There is still another approach, which allows to use existing smartphones with 3rd party MCPTT application. And this model could be actually even better option for secure connection to Internet. The idea is that the single data APN in a smartphone connects to MCPTT operator's PDN, which offers mission critical services such as MCPTT as well as secure connection to Internet. This mission critical PDN can have enhanced firewalls, malware detection and content filtering in addition to the UE based security. The model with single data APN is depicted below. This enables use of both commercial smartphones and special rugged, secure public safety smartphones.

MCPTT UE connecting to Internet via "mission critical" PDN. 


  1. Hi Mika, Thank you for the detailed explanation. I actually have a totally different case here. We want to have a set of ims+MCPTT AS connecting to EPC, separating from carrier's IMS+TAS system. Assume carrier agrees to provide an dedicated APN to link to our own IMS system, is it technically viable? What need to be done to enable a dedicated MCPTT apn and an internet APN both active in an android phone? Does handset need any modifications besides the new APN configuration must be made to known to the handset? Thank you very much in advance!

    1. From UE point of view this could be possible, if the dedicated IMS/MCPTT service does not depend on UE chipset capabilities. I'm a bit struggling with the concept that "carrier agrees to provide an dedicated APN to link to our own IMS system". Where is PGW? Where is PCRF? Do you expect to have dynamic QoS for MCPTT?

  2. Hi Mika, it seems to me that there's significant gap between what 3GPP standardized and what does market need. I believe that we as a mission critical network service provider need to have both options available (special rugged devices and commercial devices, also considering avoidance of the vendor locks) as there are different end users with different needs (e.g. firemen and city major in/out crisis time), while using the same QoS and thus APNs. IMO the only way is to have a dedicated MCPTT APN (need to use QCIs different to IMS and "internet" APNs as per 23.203) and thus I believe that the tools to use it (OS dev? change of policy for 3rd party apps?) must be provided. Or will we end up with certain users (with commercial devices) using missing critical network while on "best effort QoS"?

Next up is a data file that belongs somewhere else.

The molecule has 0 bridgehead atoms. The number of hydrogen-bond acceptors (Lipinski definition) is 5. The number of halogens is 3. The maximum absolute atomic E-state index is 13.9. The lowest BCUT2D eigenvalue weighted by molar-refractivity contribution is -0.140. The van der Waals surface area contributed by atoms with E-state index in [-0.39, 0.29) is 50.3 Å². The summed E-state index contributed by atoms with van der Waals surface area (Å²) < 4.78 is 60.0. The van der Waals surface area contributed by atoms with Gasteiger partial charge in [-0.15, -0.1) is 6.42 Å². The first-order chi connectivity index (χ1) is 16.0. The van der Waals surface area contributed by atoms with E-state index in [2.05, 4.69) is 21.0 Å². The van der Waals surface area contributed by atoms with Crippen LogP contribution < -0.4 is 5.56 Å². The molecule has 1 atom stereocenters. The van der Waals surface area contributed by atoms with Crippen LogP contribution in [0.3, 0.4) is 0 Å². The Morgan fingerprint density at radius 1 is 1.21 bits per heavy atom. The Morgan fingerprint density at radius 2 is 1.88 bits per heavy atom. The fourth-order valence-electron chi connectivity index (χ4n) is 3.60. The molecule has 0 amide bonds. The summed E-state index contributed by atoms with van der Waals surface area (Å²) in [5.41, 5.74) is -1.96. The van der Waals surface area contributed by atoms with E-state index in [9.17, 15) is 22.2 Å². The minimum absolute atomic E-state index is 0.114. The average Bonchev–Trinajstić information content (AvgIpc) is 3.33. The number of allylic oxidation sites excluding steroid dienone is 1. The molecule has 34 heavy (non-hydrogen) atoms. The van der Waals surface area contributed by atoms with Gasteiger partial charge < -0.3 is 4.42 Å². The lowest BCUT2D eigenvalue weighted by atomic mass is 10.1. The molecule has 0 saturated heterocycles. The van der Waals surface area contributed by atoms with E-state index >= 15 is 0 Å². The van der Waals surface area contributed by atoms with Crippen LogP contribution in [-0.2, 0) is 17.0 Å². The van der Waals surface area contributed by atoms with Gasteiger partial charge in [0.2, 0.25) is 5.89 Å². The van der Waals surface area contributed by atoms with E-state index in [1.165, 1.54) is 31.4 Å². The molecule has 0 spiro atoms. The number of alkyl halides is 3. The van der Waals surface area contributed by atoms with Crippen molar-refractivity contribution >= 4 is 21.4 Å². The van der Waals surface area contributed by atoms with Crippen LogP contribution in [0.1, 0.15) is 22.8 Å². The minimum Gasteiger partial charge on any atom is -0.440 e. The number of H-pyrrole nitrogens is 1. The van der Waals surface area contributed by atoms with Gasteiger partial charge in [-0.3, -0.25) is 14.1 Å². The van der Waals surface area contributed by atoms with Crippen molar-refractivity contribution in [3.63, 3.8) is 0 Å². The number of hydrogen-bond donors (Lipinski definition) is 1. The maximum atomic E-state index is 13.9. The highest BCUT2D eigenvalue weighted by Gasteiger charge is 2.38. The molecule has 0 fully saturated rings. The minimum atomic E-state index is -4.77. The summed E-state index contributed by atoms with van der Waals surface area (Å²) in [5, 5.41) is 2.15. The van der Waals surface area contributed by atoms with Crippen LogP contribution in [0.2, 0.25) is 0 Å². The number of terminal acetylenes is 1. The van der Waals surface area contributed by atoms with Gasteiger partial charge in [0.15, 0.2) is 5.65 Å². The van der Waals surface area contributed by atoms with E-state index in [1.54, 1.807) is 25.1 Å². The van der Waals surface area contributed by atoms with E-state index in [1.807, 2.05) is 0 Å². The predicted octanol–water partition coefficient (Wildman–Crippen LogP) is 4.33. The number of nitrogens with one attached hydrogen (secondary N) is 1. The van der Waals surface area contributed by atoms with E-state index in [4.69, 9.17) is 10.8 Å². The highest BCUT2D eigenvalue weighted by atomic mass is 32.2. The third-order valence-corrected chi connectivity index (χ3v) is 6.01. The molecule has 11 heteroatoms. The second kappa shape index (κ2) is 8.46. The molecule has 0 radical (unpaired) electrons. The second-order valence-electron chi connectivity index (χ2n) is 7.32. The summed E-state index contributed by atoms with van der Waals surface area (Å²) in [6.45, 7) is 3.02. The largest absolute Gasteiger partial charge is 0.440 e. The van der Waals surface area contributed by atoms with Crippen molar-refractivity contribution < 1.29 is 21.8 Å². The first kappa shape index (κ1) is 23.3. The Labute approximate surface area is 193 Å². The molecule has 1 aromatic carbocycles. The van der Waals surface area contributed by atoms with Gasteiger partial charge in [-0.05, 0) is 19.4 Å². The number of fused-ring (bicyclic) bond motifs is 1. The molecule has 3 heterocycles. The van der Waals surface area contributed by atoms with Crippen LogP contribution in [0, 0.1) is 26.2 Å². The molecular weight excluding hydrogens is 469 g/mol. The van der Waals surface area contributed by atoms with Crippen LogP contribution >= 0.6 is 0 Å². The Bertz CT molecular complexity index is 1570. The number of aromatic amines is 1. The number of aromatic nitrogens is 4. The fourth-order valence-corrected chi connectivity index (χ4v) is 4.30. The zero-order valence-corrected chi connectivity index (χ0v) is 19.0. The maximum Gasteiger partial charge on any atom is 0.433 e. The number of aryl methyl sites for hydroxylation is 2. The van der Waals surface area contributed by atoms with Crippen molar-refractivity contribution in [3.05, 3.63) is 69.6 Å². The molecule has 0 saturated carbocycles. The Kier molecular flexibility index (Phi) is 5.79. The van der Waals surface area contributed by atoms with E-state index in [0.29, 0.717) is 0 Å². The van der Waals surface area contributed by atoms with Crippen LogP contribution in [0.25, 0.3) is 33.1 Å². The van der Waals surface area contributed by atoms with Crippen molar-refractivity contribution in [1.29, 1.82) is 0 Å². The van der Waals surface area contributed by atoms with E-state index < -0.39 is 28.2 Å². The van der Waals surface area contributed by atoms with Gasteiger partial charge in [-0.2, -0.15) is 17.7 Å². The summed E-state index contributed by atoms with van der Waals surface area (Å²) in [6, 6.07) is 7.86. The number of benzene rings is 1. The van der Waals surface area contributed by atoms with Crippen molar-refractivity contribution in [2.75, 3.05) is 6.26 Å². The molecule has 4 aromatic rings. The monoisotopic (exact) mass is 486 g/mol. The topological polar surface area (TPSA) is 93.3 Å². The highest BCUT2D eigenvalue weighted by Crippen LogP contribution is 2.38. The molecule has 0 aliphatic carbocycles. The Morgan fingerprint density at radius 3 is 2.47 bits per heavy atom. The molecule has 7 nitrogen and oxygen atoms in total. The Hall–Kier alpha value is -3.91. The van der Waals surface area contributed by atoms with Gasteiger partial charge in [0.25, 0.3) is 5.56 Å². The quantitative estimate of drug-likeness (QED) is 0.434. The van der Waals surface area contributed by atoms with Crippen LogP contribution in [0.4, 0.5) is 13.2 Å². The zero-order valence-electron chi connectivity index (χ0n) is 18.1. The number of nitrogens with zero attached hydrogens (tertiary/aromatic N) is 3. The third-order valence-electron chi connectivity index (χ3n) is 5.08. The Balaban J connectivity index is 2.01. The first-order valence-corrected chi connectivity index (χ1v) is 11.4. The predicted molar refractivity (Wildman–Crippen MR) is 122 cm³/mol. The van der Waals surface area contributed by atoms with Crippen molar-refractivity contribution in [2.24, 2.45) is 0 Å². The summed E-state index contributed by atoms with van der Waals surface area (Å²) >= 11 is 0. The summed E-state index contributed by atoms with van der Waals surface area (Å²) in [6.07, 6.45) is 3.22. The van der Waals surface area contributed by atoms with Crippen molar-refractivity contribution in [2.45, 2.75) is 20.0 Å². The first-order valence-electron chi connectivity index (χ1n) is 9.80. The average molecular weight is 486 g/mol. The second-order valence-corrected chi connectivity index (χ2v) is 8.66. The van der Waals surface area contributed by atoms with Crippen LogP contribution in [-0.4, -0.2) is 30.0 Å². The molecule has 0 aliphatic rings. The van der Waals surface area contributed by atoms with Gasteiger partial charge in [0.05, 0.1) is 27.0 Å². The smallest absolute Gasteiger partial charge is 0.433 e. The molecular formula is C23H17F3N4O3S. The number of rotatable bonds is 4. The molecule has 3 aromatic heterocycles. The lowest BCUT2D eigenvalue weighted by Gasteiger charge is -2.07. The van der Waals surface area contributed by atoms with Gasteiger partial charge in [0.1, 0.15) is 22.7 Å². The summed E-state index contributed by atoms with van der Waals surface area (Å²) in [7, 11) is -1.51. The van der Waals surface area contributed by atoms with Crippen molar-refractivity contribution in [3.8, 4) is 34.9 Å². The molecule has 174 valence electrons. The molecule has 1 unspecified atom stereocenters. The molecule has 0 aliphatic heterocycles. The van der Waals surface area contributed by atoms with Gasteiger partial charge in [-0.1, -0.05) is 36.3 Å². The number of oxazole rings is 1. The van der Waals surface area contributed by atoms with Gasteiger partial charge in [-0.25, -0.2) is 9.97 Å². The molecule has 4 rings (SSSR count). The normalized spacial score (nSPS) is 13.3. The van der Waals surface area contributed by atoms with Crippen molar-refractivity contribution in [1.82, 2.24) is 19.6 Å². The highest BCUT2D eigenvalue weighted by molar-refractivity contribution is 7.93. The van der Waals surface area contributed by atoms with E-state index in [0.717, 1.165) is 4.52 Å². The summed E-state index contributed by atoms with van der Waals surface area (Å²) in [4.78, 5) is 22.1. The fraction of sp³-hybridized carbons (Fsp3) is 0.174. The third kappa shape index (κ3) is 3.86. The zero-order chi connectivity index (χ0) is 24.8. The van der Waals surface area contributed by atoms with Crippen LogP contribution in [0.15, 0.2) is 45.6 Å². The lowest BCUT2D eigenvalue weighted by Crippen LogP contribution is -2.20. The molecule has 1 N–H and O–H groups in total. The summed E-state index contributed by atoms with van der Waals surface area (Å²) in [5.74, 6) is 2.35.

If I understood you correctly, then the last article is about using "internet" APN - but then we have QCI 6, 8 or 9 for default bearer only so why would there be QCI 69? Even if that would be QCI 5, the QoS characteristics won't be up to the task.

    1. The last option could be the "dedicated MCPTT APN" with default bearer QCI70. MCPTT signalling could use QCI69 dedicated bearer (and audio media QCI65).

  3. Hi Mika, I believe we need both dedicated/ruggedized devices and commercial devices while sticking with the QoS concept as defined by 23.203 i.e. use of MCPTT dedicated APN so the means to use 4 APNs in parallel shall be provided (i.e. MMS, IMS, "internet", MCPTT/MCX) device agnostically.
    What is Nokia's approach here with TDtech devices? Also did I understand last paragrpah talking about the use of "internet" APN for all the traffic (i.e. QCI 6, 8 or 9; or in fact any QCI) and basically ignoring QCIs as per 23.203? Not event thinking about different implementations for roaming (yes, planned even for MC users) and issues on transport layer?

    1. I expect that ruggedized public safety devices will support multiple APNs. But what is the motivation for vendors to implement more complex devices for consumers?

      I do not comment Nokia approaches here.

  4. These ways are very simple and very much useful, as a beginner level these helped me a lot thanks fore sharing these kinds of useful and knowledgeable information.